Contains spoilers for the original Mass Effect trilogy.
When the first Mass Effect video game released, I played it six times, back-to-back. A space opera with a diverse crew of aliens, it drew me into its world like no video game ever had. I couldn’t get enough of it.
On my initial run through the game, I ensured I saw absolutely everything. I explored every duplicated prefab building, mined all the useless ore I could find, and followed every single side-mission map icon. I wanted to do everything I could to stretch out the game’s length, to stay in its universe.
As soon as I unlocked the ability to do so, I put the game on its hardest difficulty level, the awkwardly named insanity mode. By doing so, the game’s enemies put up the strongest resistance. It turned rapid firefights into lengthy duels of attrition. The fact that the action gameplay was outdated, and even a little clunky, meant nothing to me because I was completely and utterly immersed. I pounced on any opportunity to make the experience last longer.
At the time, my life wasn’t going great. I was 18 and attending a local college course. Completely unsure on what I was going to do with my life, I was killing time.
I was thankfully more comfortable with myself than when I’d left school a couple of years earlier, but I was still feeling awkward and out of place. My direction in life felt wrong, like I was living someone else’s life. I felt unable to really grasp a sense of who I was, to live up to the expectations of those around me, it was like I was sleepwalking.
At the time I was deeply in denial about my confession 4 years earlier, where I had admitted to myself that I was transgender. I treated the memory like a deadly and dangerous secret, cultivating an act to avoid leaving any hints that I was uncomfortable in how I expressed myself. My protective attitude over my long hair was the only clue left that I wasn’t happy being perceived as male, but even that I passed off as just a sign of heavy metal fandom.
I was too terrified to come out and exclaim that everything felt wrong. Instead, I tried harder to be who I thought I was supposed to be. I told myself this was what I wanted to do, and in a way it is what I wanted, to suppress that part of me until it no longer existed. I figured if I succeeded then I could be normal.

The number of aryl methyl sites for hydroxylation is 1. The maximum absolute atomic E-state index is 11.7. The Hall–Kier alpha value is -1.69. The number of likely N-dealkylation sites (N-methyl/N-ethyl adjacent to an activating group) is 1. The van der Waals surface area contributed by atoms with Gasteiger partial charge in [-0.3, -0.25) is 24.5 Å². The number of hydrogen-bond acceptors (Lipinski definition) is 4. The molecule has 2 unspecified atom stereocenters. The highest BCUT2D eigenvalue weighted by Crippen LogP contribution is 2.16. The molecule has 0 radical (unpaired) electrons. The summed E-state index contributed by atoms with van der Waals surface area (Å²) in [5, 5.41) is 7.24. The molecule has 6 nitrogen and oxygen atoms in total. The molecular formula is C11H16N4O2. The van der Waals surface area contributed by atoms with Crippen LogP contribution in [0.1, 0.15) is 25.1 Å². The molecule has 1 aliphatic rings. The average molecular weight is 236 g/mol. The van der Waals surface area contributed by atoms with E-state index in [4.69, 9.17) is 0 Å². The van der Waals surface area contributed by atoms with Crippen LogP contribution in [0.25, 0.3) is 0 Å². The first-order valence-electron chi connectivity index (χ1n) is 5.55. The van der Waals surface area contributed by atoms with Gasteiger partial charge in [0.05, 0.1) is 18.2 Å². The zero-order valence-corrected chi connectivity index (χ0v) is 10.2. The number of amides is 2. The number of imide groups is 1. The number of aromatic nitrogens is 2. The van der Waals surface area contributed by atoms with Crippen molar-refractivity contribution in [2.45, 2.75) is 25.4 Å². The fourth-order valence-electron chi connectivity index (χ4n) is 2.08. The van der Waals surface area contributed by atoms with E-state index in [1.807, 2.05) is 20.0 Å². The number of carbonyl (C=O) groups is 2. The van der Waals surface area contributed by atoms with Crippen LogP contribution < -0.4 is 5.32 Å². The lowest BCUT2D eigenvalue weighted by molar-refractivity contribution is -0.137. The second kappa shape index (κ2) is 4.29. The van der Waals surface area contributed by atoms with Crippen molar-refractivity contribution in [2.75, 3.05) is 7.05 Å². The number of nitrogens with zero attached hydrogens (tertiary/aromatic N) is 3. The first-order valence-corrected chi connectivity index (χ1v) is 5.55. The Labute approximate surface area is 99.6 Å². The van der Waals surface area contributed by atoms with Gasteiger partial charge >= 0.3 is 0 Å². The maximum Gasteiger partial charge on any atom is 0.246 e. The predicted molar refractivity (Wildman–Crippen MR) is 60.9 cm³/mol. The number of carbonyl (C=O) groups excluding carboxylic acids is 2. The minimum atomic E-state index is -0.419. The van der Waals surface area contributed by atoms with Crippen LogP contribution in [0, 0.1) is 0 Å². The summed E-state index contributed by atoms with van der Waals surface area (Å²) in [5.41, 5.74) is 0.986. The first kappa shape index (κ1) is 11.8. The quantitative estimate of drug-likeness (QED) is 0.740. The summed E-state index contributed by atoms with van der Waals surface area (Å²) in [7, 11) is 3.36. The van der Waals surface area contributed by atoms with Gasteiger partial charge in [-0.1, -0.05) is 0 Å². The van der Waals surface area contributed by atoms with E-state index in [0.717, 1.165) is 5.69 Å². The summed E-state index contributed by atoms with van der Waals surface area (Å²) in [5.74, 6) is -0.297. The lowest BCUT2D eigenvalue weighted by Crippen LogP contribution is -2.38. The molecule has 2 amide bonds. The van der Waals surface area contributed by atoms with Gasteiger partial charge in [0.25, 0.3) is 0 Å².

In Mass Effect I had designed a protagonist that was an idealised version of myself. My custom made Commander Shepard had a shaved head and a mature face. I imagined him in his early forties, more weathered and experienced than the young grumpy face on the box art. I finished by giving him blue eyes, like my own. I envisioned him as someone patient and kind, the opposite of the intimidating exterior. I wanted someone who looked like the tough soldier but would actually be a caring and selfless leader. Morally upright and brimming with confidence, I saw him as a kind of sci-fi role model. I had created the person I was trying to be.
In college, and at home, I did my best to make things work. Embracing the idea that I was never going to fit in, I carved out my own space in masculinity. Rock band t-shirts and fluffy teenage facial hair, I let everyone believe I was the carefree slacker, someone with no energy for rivalries, sports or drinking, all favourite pastimes on my peers. I just wanted to laze around listening to music, to get along with everybody and take it easy. It was the most bearable act I could cobble together.
Secretly I wanted to leave behind the masculine expectations that others had of me, the evolving ones I’d been seeking to shed since childhood. Due to a combination of feeling inadequately dysphoric and outright terrified, I put my effort into finding the most tolerable way to be a boy, rather than look at how I could be a girl.
Commander Shepard represented everything I wanted to be, but wasn’t. Masculine, but still kind and caring. He was confident and assured, respected but uncompromising. He radiated warmth and trust without effort, with no inner war of emotional suppression. There was nothing forced about his personality, he simply was. My Shepard wasn’t just a role-model, he was a how-to guide for finding a brand of masculinity I could stomach. It’s no wonder I spent so much time living his life instead of mine.
Mass Effect 2
With the release of the second Mass Effect game, my life hadn’t changed much. But I was now years deep into a relationship which was starting to fail. Nevertheless, I enjoyed the label and responsibility of calling myself somebody’s boyfriend. It felt like a success, evidence that I wasn’t completely failing to mature and hold down a life. I falsely believed our arguments were just a routine part of being in a relationship, that the fact I felt restricted and confined by my partner’s needs and expectations was normal.
Meanwhile, I was back in education, on a degree-level course that was so shoddily organised I was eventually offered a full refund. The knowledge that I had spent time with nothing to show for it stung. Years had gone by, but I was still in the same place, something that was increasingly starting to bother me.
Playing Mass Effect 2 was like going home.
Anticipating its release so much I even dreamt of it the night before, I awoke to its early delivery and tore into the package, damaging the special edition box in my haste to get it open.
Once loaded up and thrilled by the opening cutscene, I chose to use the save file from my very first play-through to import my familiar Commander Shepard. Seeing his face pop onto the screen, I couldn’t help but smile. He was back, with a whole new adventure to explore, another narrative to get lost in.
As with the original game, I did everything I could find to do, harvesting the game dry of content. I didn’t want it to end.
When I inevitably hit the credits, I started the game over again. I lost count of how many times I replayed it, wanting to stay there as long as possible.